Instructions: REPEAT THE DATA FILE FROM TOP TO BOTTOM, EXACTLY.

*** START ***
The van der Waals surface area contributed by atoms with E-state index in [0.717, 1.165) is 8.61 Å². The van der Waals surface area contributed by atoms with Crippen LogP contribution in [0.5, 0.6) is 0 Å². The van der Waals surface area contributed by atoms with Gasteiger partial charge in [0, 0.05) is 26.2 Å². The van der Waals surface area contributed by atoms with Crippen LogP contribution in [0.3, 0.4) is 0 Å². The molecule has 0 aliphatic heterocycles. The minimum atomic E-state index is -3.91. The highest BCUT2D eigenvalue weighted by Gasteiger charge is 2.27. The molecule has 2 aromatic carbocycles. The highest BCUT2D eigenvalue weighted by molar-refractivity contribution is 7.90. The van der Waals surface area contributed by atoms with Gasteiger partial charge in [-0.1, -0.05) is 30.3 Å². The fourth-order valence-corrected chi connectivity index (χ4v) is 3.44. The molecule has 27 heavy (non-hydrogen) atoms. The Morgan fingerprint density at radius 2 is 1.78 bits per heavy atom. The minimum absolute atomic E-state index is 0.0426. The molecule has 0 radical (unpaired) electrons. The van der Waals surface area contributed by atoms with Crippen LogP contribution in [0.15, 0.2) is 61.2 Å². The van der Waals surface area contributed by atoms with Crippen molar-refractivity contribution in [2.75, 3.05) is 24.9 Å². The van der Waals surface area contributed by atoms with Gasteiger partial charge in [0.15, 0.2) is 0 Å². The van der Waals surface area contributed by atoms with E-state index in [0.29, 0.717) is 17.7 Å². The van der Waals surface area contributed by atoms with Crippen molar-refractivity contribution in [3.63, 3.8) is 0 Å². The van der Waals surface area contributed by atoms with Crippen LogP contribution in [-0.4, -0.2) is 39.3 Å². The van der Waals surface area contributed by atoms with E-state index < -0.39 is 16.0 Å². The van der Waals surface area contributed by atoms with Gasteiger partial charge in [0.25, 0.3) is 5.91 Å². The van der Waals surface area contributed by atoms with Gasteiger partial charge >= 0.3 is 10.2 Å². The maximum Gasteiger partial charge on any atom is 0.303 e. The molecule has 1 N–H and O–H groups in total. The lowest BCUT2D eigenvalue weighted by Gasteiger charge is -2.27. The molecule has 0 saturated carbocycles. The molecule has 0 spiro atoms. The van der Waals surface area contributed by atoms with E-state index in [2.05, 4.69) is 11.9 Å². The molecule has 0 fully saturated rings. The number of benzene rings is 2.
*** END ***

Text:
The van der Waals surface area contributed by atoms with E-state index in [0.717, 1.165) is 8.61 Å². The van der Waals surface area contributed by atoms with Crippen LogP contribution in [0.5, 0.6) is 0 Å². The van der Waals surface area contributed by atoms with Gasteiger partial charge in [0, 0.05) is 26.2 Å². The van der Waals surface area contributed by atoms with Crippen LogP contribution in [0.3, 0.4) is 0 Å². The molecule has 0 aliphatic heterocycles. The minimum atomic E-state index is -3.91. The highest BCUT2D eigenvalue weighted by Gasteiger charge is 2.27. The molecule has 2 aromatic carbocycles. The highest BCUT2D eigenvalue weighted by molar-refractivity contribution is 7.90. The van der Waals surface area contributed by atoms with Gasteiger partial charge in [-0.1, -0.05) is 30.3 Å². The fourth-order valence-corrected chi connectivity index (χ4v) is 3.44. The molecule has 27 heavy (non-hydrogen) atoms. The Morgan fingerprint density at radius 2 is 1.78 bits per heavy atom. The minimum absolute atomic E-state index is 0.0426. The molecule has 0 radical (unpaired) electrons. The van der Waals surface area contributed by atoms with Crippen LogP contribution in [0.15, 0.2) is 61.2 Å². The van der Waals surface area contributed by atoms with Crippen molar-refractivity contribution in [2.75, 3.05) is 24.9 Å². The van der Waals surface area contributed by atoms with Gasteiger partial charge in [0.15, 0.2) is 0 Å². The van der Waals surface area contributed by atoms with E-state index in [0.29, 0.717) is 17.7 Å². The van der Waals surface area contributed by atoms with Crippen molar-refractivity contribution in [3.63, 3.8) is 0 Å². The van der Waals surface area contributed by atoms with Crippen LogP contribution in [-0.4, -0.2) is 39.3 Å². The van der Waals surface area contributed by atoms with E-state index < -0.39 is 16.0 Å². The van der Waals surface area contributed by atoms with Gasteiger partial charge in [0.25, 0.3) is 5.91 Å². The van der Waals surface area contributed by atoms with Gasteiger partial charge >= 0.3 is 10.2 Å². The maximum Gasteiger partial charge on any atom is 0.303 e. The molecule has 1 N–H and O–H groups in total. The lowest BCUT2D eigenvalue weighted by Gasteiger charge is -2.27. The molecule has 0 saturated carbocycles. The molecule has 0 spiro atoms. The van der Waals surface area contributed by atoms with E-state index in [2.05, 4.69) is 11.9 Å². The molecule has 0 fully saturated rings. The number of benzene rings is 2.